After realizing the extent of damages incurred, the US government has waived the Jones Act on the 28th of September which experts hope could help expedite the recovery process. But Puerto Rico is staring down the barrel on another problem - the nightmare of failed logistics. Since communication lines have been down and fuel being scarce, there has been a shortage of freight truckers to move aid around the island to the areas in distress.
The US government has shipped thousands of containers laden with food, water, and medical supplies to the island. But the lack of communication and distribution networks essentially lets the containers lie at the ports with no one to transport the goods. It is estimated that less than 20 percent of the truckers have returned to their jobs and thus, the workforce is inadequate. Apart from this is the problem of fuel shortage, which is forcing people to be stranded on the island, completely cut off from contacting relief authorities. Desperate officials have gone on record saying that they are willing to recruit any truck drivers with a valid license who would be willing to ferry the freights.
Since Puerto Rico is a disaster zone, it is crucial for the hospitals to be kept running to help the affected people. FEMA says that the operational status of 59 out of the 69 hospitals on the island is unknown. Power supply to these hospitals is through diesel generators, with it getting incrementally difficult to run due to the shortage of fuel resources. Relief volunteers at San Juan claim that if power is not restored soon, Puerto Rico would be facing a massive humanitarian crisis.
Agriculture had been a small but albeit important part of the economy, has completely been destroyed by the Category 4 storm. “In a matter of hours, Hurricane Maria wiped out about 80 percent of the crop value in Puerto Rico,” reports the New York Times. This could further jack up the prices of the rations, with future prospects looking quite dim.
San Juan’s mayor Carmen Yulin Cruz has implored the US government to ease the logistics bottleneck soon, to avert a larger calamity. It needs to be remembered that Puerto Rico was already in the middle of an economic crisis from May 2017, when it declared bankruptcy. It has been looking to restructure itself ever since, to face an accrued debt of over $70 billion. Post Maria, catastrophe risk consultancies estimate a loss of at least $35 billion in the island, making the situation much more ominous.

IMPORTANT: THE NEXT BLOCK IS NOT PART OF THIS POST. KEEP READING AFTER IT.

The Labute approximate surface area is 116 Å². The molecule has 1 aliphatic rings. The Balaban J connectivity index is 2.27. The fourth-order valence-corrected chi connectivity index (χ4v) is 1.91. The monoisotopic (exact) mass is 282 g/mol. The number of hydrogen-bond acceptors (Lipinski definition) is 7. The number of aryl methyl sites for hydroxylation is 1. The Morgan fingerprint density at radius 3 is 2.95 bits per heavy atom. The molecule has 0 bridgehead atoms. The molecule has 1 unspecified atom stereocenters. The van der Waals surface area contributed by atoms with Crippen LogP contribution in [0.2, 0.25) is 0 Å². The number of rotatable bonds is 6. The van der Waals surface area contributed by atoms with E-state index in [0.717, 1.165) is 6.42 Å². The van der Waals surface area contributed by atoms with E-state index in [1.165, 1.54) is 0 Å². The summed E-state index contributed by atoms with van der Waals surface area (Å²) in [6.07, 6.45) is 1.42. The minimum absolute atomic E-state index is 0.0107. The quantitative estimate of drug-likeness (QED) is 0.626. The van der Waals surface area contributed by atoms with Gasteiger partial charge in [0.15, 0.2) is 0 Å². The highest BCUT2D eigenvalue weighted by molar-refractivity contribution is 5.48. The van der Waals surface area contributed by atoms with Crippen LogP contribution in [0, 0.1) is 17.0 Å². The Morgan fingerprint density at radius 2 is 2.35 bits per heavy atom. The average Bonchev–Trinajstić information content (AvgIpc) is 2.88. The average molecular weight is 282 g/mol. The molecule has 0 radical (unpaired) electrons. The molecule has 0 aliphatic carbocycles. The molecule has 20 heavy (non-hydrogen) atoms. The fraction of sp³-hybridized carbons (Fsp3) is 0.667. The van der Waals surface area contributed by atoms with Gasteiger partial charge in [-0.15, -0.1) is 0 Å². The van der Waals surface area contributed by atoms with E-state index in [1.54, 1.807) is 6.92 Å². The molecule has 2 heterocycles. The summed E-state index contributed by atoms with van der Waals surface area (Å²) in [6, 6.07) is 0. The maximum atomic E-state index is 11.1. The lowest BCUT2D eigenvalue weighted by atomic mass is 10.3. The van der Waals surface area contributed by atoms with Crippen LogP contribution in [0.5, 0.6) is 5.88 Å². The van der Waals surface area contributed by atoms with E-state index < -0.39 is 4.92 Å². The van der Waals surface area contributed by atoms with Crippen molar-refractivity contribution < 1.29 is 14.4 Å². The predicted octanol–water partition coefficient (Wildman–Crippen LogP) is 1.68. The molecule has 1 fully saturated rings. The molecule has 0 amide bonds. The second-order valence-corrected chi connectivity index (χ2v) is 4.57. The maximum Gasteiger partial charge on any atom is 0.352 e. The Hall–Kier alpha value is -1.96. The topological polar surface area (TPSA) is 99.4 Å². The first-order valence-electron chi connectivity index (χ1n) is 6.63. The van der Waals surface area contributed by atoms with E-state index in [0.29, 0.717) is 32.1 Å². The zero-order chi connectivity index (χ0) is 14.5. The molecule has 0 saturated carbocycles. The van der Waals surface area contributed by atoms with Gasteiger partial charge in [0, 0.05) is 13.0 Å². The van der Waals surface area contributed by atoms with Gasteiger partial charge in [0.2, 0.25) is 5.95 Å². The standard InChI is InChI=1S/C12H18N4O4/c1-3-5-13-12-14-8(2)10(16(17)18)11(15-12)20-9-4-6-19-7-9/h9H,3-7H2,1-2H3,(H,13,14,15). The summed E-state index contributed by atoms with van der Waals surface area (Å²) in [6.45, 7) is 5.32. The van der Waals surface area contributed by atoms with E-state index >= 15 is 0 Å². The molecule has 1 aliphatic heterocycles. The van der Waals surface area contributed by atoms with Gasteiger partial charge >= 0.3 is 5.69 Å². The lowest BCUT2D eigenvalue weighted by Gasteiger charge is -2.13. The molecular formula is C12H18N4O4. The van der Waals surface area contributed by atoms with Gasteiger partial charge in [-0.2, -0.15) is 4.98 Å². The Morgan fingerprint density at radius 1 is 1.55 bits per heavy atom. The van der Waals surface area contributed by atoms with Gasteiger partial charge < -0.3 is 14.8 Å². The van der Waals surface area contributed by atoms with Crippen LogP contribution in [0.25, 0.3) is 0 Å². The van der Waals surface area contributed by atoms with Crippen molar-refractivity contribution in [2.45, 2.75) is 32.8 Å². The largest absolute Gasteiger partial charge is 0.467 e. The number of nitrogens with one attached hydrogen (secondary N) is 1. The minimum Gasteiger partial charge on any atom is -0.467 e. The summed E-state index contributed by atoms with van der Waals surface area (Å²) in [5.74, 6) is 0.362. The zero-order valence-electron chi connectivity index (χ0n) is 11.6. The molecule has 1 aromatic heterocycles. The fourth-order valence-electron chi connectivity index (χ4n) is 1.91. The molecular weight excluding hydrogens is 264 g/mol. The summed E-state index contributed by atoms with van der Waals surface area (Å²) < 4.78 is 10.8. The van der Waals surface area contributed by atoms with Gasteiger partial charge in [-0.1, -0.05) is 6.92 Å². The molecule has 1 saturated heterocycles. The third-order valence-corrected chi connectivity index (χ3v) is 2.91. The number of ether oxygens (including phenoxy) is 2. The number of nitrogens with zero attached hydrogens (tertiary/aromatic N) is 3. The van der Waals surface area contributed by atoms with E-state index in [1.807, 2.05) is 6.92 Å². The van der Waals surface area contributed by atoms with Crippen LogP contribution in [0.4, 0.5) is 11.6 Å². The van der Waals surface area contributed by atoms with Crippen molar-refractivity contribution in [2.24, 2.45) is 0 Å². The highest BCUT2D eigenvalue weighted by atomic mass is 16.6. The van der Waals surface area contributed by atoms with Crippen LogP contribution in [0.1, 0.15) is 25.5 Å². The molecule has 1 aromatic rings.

Unfair policies directed towards Puerto Rico has created a brain drain on the island, with the population dropping by over 8 percent in the last seven years. According to the Times, “the cost of living in Puerto Rico is 13 percent higher than in 325 urban areas elsewhere in the United States, even though per capita income in Puerto Rico is about $18,000, close to half that of Mississippi, the poorest of all 50 states.” With the disaster of Hurricane Marina, there is a serious possibility of the migration levels to increase, which in turn would pile up the burden of debt even further.
With the extent of damage created, it might well take the island state six months to get back to normal. But with the Hurricane Maria putting Puerto Rico into the limelight, it is time for the local authorities to stress the issues that have politically sidelined the state, and try pulling up the failing economy once and for all.